29th Nov2022

‘Royal Visit’ Board Game Review

by Matthew Smail

I recently read that legendary game designer Reiner Knizia is now credited with over 700 titles – which is an unbelievable achievement. Among these, I’ve played probably thirty or maybe forty of them, and to be honest I often find Knizia titles a little too straightforward. They are always easy to pick up and play, and usually centre on a single mechanism or concept that defines the entire experience. Royal Visit is similar in that it only does one thing – but because it focuses on the two-player experience and lasts for maybe twenty minutes at most, it always manages to stay entertaining.

The concept here is simple – two rival duchies will compete for the attention of a visiting King and his royal court. They will do this by playing cards from their hand that move the King, his guards, the jester and the court magician closer to their side of the rather lovely cloth playing surface – if they can end their turn with the King in their chateau (which constitutes the last two spaces of the board closest to that player.) There are various rules about how each of the pieces move – and how far they move – including that the King must remain between his two guards at all times and that the wizard can “summon” either a guard or the King to his space.

Unsurprisingly, this creates quite a tense push and pull – but because the game is card driven, there is always the element of luck. On their turn a player will use as many cards as they wish, as long as they all affect the same character. So, if you want to move the guards multiple spaces, you can, but you’ll need several guard cards to do so – most of these only move one guard one space, whilst some move either both guards one space or one guard two spaces. A final, less common guard card moves both guards directly to the two spaces adjacent to the King. As another example, if the Jester is on your side of the board (in your duchy), then you can play jester cards as wild – allowing you to move any single character.

Describing Royal Visit by its mechanics is perhaps the worst way to do it however, and if I think back to when I read the manual and learned the game, I didn’t get any sense of what it was like to play from simply understanding the rules. This is a game that feels very different to how it is articulated – it almost sounds fiddly and frustrating with lots of little subtleties between the cards for each character and lots of “if this, then that” kind of situations where you either can or can’t do something because of something else… But none of that really translates into the way the game feels on the table.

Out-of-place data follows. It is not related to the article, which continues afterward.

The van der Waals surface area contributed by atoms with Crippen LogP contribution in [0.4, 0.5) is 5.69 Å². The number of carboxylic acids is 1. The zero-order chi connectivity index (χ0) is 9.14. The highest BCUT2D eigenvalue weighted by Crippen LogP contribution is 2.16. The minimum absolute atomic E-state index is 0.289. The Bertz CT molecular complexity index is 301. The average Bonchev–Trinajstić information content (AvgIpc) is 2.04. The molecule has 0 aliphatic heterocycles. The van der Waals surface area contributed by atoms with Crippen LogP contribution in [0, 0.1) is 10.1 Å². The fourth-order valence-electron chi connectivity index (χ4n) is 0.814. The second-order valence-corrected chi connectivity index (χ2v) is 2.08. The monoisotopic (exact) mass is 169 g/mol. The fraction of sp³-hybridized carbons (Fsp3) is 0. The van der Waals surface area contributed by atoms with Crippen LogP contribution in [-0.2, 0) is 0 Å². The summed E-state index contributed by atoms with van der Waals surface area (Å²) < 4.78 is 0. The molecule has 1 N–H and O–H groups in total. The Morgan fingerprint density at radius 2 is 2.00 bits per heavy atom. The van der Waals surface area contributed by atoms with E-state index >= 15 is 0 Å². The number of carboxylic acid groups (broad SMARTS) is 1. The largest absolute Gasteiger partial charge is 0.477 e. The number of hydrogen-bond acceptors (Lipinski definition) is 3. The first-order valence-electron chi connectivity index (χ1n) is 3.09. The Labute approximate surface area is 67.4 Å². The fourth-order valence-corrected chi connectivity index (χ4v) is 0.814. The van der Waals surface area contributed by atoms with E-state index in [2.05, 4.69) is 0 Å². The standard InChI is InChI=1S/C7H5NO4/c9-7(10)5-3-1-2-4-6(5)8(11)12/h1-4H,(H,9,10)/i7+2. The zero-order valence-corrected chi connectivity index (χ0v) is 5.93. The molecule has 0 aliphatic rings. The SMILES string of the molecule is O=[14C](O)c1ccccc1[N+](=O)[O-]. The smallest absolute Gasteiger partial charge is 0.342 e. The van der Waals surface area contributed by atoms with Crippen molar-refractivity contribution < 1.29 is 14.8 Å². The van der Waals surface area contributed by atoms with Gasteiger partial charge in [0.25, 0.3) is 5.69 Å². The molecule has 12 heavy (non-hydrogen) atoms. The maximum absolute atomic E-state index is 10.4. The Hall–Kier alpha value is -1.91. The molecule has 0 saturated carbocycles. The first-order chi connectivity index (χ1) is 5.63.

Instead, following some familiarisation with the flow of the game and the way cards are played, Royal Visit because an extremely tight tussle between two players who are completely focused on their objective. Whilst some early games felt a little frustrating at times with one player feeling that the cards were not in their favour, later plays taught us that all cards are broadly equal – so sure you may simply have no wizard cards to bring that key character to your side, but instead you’re going to have guard, or king or jester cards that will affect the game just as much – and in fact, using an entire turn to summon a single piece using the wizard can be worse than using several to potentially move one piece a long way, or both guards…

Royal Visit brings the classic replay value of head-to-head games like Chess, whilst introducing the random element of card draw into the mix. Yes, you may prefer a wizard or a jester strategy, but to some extent your cards will dictate what you can actually do. Sometimes a player will hold cards of a certain type to try and prepare for a big turn, whilst on other occasions you’ll simply have to chip away at the board position playing one or two cards per turn. The fact that you’ll never know what cards your opponents have until they play them is a nice touch, and given that there are so few pieces and a linear board, it is necessary to use hidden information as the mechanism for movement.

Aside from offering a good level of mechanical satisfaction, Royal Visit also looks and feels absolutely fantastic. It’s a smallish box production, but every piece is made from thick, chunky wood with a detailed screen print bringing the characters to life. The board itself as I mentioned earlier is made of cloth, and it looks really good when unrolled on the table (even if it does take a few minutes to flatten out.) The manual is good and teaches the rules briefly and clearly, even if they do feel a little fiddly at first – I can’t think of any better way to put them across.

Overall then, Royal Visit is a really nicely presented, very satisfying and highly replayable two-player game. It offers no opportunity for solo or multiplayer play so you need to keep that in mind, but if two-player games are a regular thing in your household, this is a great fit. It’s card driven but it is as much a spatial and timing puzzle as it is a card game, and you will definitely learn more about it with each game you play up to a certain point. There is some truth in the idea that the play in Royal Visit is directed slightly more by card draw than strategy, but for me the real fun is in reading the board state, assessing your cards and then making the best play in the moment – and that in itself is fun for at least two or three games a session.

***½  3.5/5

A copy of Royal Visit was supplied by CoiledSpring Games for review

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